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A Number Expressed As A Power Of Ten Represents An Ordinary Number, Not A Range Of Numbers

Nov.13.2007

In U.S. Philips Corp. v. Iwasaki Electric Co., (No. 2007-1117; November 2, 2007), a Federal Circuit panel affirms-in-part, reverses-in-part, vacates-in-part and remands a district court’s claim construction ruling concerning a numerical range and application of the doctrine of equivalents to that numerical range, in a patent for high pressure mercury vapor discharge lamps filled with a mixture including a quantity of halogen between 10 -6 and 10 -4 μmol/mm 3 . The accused lamps have a halogen concentration of 1.6 +/- 0.4 x 10 -4, just above the claimed range. U.S. Philips argued that the upper limit “10 -4” term is different and less precise than 1 x 10 -4, and that the limitation should properly be construed to mean all values closer on a logarithmic scale to 10 -4 than to 10 -5 or to 10 -3, resulting in a range for the upper limit of approximately 3.2 x 10 -5 to 3.2 x 10 -4, thus capturing the accused lamp.

The Federal Circuit disagrees, concluding that the limitation is properly construed to mean between 1 x 10 -6 and 1 x 10 -4 μmol/mm 3 . The upper and lower limits are ordinary numbers, not ranges of numbers, even if expressed as powers of ten, and the specification fully supports such construction by treating 10 -5 as a synonym for 1 x 10 -5 . Thus, the district court’s construction of the claimed range as meaning “between 1 x 10 -6 and 1 x 10 -4” is affirmed.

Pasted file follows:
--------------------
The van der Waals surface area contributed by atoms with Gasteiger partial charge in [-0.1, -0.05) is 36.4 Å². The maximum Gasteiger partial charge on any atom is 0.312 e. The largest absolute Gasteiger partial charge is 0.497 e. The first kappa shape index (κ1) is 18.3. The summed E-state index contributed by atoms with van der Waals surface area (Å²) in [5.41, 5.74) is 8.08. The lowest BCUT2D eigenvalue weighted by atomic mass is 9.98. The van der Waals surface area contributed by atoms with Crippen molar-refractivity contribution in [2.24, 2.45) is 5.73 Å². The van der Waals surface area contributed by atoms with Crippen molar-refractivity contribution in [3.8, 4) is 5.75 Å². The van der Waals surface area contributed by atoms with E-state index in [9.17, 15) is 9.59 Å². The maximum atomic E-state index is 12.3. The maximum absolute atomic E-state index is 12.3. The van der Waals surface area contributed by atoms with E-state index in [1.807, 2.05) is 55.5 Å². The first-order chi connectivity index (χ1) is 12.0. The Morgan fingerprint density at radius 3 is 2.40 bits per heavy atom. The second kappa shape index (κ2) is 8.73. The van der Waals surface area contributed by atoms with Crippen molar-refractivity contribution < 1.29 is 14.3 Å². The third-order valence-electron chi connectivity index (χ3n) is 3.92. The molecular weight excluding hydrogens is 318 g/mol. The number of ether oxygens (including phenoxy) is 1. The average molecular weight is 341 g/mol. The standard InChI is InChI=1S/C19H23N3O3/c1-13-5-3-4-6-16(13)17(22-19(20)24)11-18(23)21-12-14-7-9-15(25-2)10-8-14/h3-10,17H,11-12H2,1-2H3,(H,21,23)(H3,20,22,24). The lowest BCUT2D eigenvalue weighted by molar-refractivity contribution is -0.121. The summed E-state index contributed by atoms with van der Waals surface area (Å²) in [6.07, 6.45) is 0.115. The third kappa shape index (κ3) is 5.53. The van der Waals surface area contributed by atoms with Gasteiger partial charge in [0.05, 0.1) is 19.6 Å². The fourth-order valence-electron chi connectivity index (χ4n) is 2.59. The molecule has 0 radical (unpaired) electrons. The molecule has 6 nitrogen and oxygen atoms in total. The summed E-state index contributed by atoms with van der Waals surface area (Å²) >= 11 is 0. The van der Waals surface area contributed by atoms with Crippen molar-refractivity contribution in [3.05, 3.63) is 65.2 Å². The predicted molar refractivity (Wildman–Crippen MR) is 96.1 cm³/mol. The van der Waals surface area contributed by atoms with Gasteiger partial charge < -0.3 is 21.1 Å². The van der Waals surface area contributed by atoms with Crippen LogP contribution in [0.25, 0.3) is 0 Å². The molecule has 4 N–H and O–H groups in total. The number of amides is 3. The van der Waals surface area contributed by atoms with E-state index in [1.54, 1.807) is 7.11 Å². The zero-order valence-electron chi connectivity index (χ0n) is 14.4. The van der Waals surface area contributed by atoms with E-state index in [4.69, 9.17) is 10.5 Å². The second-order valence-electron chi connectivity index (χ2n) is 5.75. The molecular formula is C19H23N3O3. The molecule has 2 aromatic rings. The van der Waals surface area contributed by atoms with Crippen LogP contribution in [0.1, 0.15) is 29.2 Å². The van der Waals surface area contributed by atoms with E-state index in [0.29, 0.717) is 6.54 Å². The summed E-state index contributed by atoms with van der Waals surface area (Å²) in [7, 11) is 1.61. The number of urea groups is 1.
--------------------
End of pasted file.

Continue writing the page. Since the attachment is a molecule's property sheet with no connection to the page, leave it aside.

The district court found, however, that the doctrine of equivalents was foreclosed as a matter of law, and granted summary judgment of noninfringement. The Federal Circuit disagrees, stating that a claim’s recitation of numeric ranges does not, by itself, preclude reliance on the doctrine of equivalents. Even though the asserted claimed range lacks terms like “approximately”, application of the doctrine is still proper, because such terms simply serve to expand the scope of literal infringement. Since there is no indication that the range limit was included during prosecution to avoid prior art , the Federal Circuit vacates the summary judgment of non-infringement, and remands for determination of infringement under the doctrine of equivalents.

[http://www.cafc.uscourts.gov/opinions/07-1117.pdf]

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